~ Search for Australian Kigo ~
John Bird

A failed attempt to identify Australian season words

In 2001, frustrated with trying to apply Japanese kigo to this hemisphere and continent, I began searching for words and phrases that designate seasons in Australia. I reviewed haiku written by Australians and sought suggestions from haijin but also from the likes of historians and naturalists. I was surprised to find only a handful of seasonal designators valid for all of Australia and most of these were events in human affairs such as Australia Day, Anzac Day and Melbourne Cup; references to flora and fauna were valid as season designators in local areas only. I abandoned the project in favour of finding regional seasonal indicators, starting with the area where I live.

Prospecting for regional season words

I have been writing haiku in this region since 1997, including three years' of weekly ginko with my mother and eight years with the local haiku group, Cloudcatchers. See: the region: its season words and sample haiku

Since 2005 Cloudcatchers has met 32 times, once in each season of every year. Meetings take the form of a ginko with subsequent on-line workshopping of the best haiku from the ginko. Most members are experienced haiku poets and their haiku is widely published here and overseas. From my involvement and close observation of their attitudes to seasonality I concluded:
* Season indicators can be identified for this region, at least more readily than on a national scale.
* However Cloudcatchers are not interested in formalising or codifying these indicators.
* Poets feel no obligation to identify within each haiku, any season to which it relates.
* They write about nature as they experience it there and then; if their haikuís context conveys the season then fine; but if, say, the ginko is held on an exceptionally cold, windy day in mid-summer, their ginko will reflect the weather on that day.
* If, occasionally, they do feel their haiku needs an indication of season then they will most likely use the season name ("Spring" etc).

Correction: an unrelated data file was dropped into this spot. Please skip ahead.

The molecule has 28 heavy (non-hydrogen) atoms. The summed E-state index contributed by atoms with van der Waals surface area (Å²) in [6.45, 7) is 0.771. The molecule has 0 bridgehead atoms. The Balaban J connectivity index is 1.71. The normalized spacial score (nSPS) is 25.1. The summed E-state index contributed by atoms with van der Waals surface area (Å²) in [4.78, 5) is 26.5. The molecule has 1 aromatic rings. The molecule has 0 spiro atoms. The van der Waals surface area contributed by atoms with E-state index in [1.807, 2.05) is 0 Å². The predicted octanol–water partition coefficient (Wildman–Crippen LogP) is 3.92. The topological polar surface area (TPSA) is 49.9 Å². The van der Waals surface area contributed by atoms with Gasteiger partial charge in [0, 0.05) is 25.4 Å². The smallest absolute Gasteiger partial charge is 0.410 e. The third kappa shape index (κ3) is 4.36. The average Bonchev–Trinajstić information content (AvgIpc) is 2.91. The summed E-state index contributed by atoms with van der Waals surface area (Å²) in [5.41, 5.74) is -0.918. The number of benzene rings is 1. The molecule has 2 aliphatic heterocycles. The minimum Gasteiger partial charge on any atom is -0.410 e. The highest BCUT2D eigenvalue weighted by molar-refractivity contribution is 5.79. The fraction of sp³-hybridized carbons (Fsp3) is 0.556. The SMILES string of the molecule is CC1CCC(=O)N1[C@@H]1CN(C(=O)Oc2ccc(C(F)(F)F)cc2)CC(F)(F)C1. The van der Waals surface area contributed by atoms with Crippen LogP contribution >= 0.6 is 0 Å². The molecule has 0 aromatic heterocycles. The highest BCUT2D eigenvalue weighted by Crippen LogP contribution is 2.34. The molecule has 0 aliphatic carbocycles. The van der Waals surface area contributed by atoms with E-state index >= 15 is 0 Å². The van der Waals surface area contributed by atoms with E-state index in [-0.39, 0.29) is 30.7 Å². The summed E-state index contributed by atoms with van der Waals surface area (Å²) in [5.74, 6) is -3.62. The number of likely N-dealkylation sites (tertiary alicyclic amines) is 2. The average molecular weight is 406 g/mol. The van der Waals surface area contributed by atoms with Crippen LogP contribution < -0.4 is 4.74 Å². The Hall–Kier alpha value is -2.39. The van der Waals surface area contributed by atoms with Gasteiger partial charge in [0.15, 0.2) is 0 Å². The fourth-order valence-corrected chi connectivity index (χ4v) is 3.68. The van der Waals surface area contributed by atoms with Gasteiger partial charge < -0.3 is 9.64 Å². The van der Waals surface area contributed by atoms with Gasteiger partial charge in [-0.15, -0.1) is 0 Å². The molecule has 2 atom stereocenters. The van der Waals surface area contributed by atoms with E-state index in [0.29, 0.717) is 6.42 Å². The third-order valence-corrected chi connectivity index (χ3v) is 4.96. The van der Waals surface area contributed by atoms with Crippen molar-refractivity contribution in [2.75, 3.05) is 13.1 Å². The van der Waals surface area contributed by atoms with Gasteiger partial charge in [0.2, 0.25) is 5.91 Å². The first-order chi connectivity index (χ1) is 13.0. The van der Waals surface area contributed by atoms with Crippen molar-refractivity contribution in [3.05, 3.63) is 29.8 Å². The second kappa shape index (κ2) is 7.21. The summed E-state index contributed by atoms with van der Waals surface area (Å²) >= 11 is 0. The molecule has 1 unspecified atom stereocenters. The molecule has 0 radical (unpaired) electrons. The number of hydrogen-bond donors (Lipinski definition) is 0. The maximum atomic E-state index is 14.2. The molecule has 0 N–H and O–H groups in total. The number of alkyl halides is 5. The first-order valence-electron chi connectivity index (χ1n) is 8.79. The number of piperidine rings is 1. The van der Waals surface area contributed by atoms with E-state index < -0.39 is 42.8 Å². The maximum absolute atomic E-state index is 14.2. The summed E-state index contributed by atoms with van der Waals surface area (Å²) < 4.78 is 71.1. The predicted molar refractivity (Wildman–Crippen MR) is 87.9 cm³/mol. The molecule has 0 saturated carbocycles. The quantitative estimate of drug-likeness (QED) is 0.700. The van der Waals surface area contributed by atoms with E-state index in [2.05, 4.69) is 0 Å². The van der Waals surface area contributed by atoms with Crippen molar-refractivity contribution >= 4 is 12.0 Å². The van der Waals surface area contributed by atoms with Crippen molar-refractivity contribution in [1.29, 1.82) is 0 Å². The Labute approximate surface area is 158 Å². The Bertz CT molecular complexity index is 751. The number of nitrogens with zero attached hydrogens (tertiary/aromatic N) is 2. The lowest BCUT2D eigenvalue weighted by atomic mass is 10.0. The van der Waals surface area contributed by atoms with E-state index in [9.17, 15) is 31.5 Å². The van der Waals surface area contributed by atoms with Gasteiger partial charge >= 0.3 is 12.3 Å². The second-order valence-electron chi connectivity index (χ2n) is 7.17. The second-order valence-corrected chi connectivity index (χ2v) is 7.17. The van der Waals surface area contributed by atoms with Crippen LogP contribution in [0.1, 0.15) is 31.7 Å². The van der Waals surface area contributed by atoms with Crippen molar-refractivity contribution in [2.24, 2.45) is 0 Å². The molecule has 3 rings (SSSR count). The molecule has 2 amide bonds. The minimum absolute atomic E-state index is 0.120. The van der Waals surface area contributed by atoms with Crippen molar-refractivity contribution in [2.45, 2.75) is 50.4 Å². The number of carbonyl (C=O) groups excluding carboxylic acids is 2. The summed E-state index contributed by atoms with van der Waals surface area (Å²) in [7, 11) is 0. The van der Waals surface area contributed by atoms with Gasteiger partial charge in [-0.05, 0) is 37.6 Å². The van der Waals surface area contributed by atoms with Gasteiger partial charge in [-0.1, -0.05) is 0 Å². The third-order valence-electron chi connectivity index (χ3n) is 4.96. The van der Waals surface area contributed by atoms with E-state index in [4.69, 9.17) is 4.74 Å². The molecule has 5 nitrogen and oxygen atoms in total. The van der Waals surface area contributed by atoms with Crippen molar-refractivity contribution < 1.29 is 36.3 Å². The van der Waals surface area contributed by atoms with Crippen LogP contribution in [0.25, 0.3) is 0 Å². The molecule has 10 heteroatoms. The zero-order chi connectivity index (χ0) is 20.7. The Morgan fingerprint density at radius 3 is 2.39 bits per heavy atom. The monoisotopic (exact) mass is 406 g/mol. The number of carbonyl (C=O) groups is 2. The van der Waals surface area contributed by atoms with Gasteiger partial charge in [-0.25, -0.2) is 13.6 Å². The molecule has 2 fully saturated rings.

* They would eschew writing haiku as if made in a season other than the current one.
As a result of these experiences and further study, I revised my whole approach to kigo and seasonal references in Australia. This coincided with the launch in 2006 of the Haiku Dreaming Australia project

Rethinking kigo and seasonal words

I formed Haiku Dreaming Australia in reaction to a perceived loss of Australian identity arising from the homogenisation of world haiku written in English.

In the short essays that are part of Haiku Dreaming Australia I look at how we Australians might reconcile our 'Australian haiku' with that of a world which largely embraces kigo, and I consider alternatives to kigo that might bring depth and resonance to our poems.

    ....... John Bird
                                             Last updated:  February, 2014

back to Seasonality: Coming Clean on Kigo           back to Haiku Dreaming Australia

Search for Regional Season Words
the Region, its Season Words and Sample Haiku

john bird

I live in the NE corner of the state of New South Wales, bounded by the Tweed River to the north, the Richmond River to the south, the Great Dividing Range to the west and the Pacific Ocean to the east. Sub-tropical mountains, river flatlands, a seashore which includes Cape Byron, the most easterly point of the Australian mainland. This is the traditional home of the Bundjalung Nation whose sacred mountain, Wollumbin, is the extinct volcano within whose caldera we all live. I was born here.

Although an awkward fit at times, most locals follow the system introduced by European settlers:
Spring -- September, October, November
Summer -- December, January, February
Autumn (Fall) -- March, April, May
Winter -- June, July, August.

Seasonal Words
Examples of words which designate a specific season in this region:
Spring: burning cane, dragon lizards, Melbourne Cup, kite flying, lightning [not autumn], hail storm, whales going north

Summer: Australia Day (26th January), beach, cyclone, haze [not spring], falling gum leaves [not autumn], mirage, northerly [not winter], sunbathing, surfing, swimming, cricket

Autumn: Anzac Day (25th April), blues festival (Byron Bay), cassia (yellow flowering shrub), clear sky, tailor (saltwater fish), wood fires

Winter: bottlebrush, southerly [not autumn], wattle, football

Haiku. Examples of haiku that use some of these.

water dragons
the babies already
living statues

chain lightning-
house too low for the dog
to crawl under

kite festival
the home-made dragon
drags its tail

I fill my hole
in the Pacific Ocean-
white clouds

a northerly mixes
canopy greens

park cricket
a caterpillar moves
to the next leaf

blues festival
new brothers share
the grass

twilight tinged
with eucalypt woodsmoke
a mother calling...

dawn service-
the bugler-boy licks
his blue lips


a child counts lorikeets
on his fingers

season kick-off
their scrum smells
of mothballs

glimpse of wattle-
our teenager practices
her look

john bird

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